In 30-plus years of business, Retro Music in Keene has seen a number of trends. Some have come into style and then passed out again, but others, like matching a collector with a guitar to fit their passion or pairing a new player with their first guitar, never goes out of style.
And through it all, Jeff Firestone, the owner of Retro Music, has been along for the ride.
“I’ve been a guitar player for my whole life,” Firestone recalled. “In the ‘80s I was working in a music shop in Brattleboro that expanded over to Keene so I did that for a few years before saying, ‘I can do this myself,’ and I have been here ever since.”
It was 1988 when Retro Music first opened up shop. Firestone says the store itself pretty much looks just as it did then, although his sales channels have changed. In the late ‘90s, Retro Music was among early brick-and-mortar stores to realize the power of online sales and began selling via e-commerce.
For a while, that really took off, and in particular, international sales grew. But a regulation prohibiting the shipment of certain materials such as rosewood, which many guitars are made of, outside the country stemmed that sales channel.
“We go up and down over the years. Music styles change, but lately it has been very weird as online sales have been slow and we have been very busy in the store,” Firestone said.
One staple of Retro Music is the commitment to dealing only in used guitars, including both acoustic and electric models, and amplifiers. At first, Firestone would seek out inventory or trade with other music shops, but now, with an established reputation, the overwhelming majority of what is for sale will “walk in the door,” he said
Some pieces come from customers looking to trade in one guitar for another, while others arrive via folks looking to offload a guitar that isn’t played anymore or was found in an attic or basement as an abandoned instrument.
Once on-site, the staff at Retro Music goes over the guitar, sets it up, cleans it up and restrings it. Many of the electric models are repaired on-site, if needed, while the acoustic ones are sent to one of three area luthiers, who specialize in reconditioning stringed instruments.
After that, the guitars look for a new home. Much of the decision making in selecting a new guitar, according to Firestone, is personal taste and opinion, and he always encourages choosing a guitar “because you like it.”
“The nature of guitars is that you can play 20 identical guitars and you might find three that you like,” he said. “They are that different.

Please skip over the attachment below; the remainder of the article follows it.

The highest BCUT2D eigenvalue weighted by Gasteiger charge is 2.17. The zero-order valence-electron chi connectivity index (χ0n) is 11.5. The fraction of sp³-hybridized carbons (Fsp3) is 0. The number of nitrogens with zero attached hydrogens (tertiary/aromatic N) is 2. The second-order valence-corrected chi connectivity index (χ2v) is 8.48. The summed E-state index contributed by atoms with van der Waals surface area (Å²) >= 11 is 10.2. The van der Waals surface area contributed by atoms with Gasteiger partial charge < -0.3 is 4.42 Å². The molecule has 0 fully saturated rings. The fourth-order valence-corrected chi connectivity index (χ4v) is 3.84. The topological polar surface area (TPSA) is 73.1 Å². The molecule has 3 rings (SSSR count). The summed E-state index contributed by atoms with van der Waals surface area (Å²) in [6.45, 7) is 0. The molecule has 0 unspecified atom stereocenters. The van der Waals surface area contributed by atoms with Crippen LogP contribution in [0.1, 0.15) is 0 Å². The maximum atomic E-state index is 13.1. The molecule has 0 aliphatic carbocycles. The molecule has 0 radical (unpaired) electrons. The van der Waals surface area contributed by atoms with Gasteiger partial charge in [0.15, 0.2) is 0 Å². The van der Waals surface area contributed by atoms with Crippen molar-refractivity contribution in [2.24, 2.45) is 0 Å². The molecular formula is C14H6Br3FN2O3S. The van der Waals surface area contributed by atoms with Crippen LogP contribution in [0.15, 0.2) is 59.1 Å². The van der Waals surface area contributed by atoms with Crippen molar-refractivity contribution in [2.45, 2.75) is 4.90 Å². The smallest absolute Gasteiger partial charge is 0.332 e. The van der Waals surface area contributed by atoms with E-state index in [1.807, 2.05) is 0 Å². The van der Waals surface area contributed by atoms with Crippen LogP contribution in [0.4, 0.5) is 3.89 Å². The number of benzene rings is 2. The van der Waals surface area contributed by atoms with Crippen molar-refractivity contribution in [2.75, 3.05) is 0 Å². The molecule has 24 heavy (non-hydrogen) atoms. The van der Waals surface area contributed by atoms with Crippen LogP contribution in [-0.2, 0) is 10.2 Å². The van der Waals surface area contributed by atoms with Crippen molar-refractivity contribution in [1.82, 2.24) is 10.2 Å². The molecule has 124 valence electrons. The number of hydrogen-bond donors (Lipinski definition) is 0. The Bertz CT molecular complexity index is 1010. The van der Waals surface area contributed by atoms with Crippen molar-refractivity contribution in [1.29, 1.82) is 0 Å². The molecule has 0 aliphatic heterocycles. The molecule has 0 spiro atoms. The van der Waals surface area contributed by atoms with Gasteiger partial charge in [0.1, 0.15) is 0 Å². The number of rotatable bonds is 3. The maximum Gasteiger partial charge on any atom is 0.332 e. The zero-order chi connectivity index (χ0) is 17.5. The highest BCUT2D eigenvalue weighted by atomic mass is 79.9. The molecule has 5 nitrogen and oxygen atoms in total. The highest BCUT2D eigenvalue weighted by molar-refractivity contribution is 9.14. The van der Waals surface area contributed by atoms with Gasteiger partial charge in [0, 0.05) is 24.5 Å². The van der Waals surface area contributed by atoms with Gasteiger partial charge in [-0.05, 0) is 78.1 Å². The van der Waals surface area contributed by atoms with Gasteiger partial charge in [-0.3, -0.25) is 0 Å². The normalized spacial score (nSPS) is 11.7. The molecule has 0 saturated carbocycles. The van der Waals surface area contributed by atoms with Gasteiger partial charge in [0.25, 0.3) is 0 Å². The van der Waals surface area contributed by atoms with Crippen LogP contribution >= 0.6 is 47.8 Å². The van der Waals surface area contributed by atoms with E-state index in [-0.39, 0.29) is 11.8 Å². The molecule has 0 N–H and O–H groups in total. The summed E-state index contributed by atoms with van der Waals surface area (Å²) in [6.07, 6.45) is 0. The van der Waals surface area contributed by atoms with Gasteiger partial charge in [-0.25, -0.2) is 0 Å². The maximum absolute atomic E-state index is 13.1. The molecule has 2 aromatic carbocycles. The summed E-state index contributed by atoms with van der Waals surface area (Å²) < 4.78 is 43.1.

“When someone comes in the door and is a total beginner, I say two things: The guitar needs to hold a tune and be easy to play. You don’t want to fight the guitar as you are learning,” Firestone said. “For more experienced players, the guitar they pick varies based on the type of music they like to play.
“Others are collectors and are looking for condition and originality, meaning there have been no changes to it.”
Firestone said he has seen an occasional famous person in the store to sell and over the years he has come to know which customers will be especially interested when a special guitar comes through the door and who he should call to let know of the acquisition.
He lauded many of his customers as loyal and noted the opportunity to serve not only his original customers from the 1980s, but now their children and in some cases, grandchildren. These customers help sustain the store through the ups and downs.
“Some days are great, but then you have the tough times,” Firestone said. “It’s always a roller coaster and I will never get rich doing this. Sometimes the cash flow dries up and sometimes people throw $100 bills at you.
“The most expensive guitar we ever sold was $35,000 and went to Japan, but we do have some as inexpensive as $70 to $100.”
Perhaps the biggest indicator of why Retro Music remains a Keene staple is that the thrill and the love for the guitars still exists for Firestone.
“The best part of what I do is when something cool walks through the door. I’ve still got it bad and have 20 guitars at home,” Firestone said laughing. “I really enjoy when something rare or unusual walks in.
“Someday I would love to retire and play guitars, but I really don’t know. I’ll probably keep doing this rather than playing, I don’t know how to do anything else.”
Retro Music is at 38 Washington St. in Keene and can be reached at 357-9732 or email@example.com. To learn more or to browse the inventory, visit retroguitar.com or find “Retromusic” on Facebook.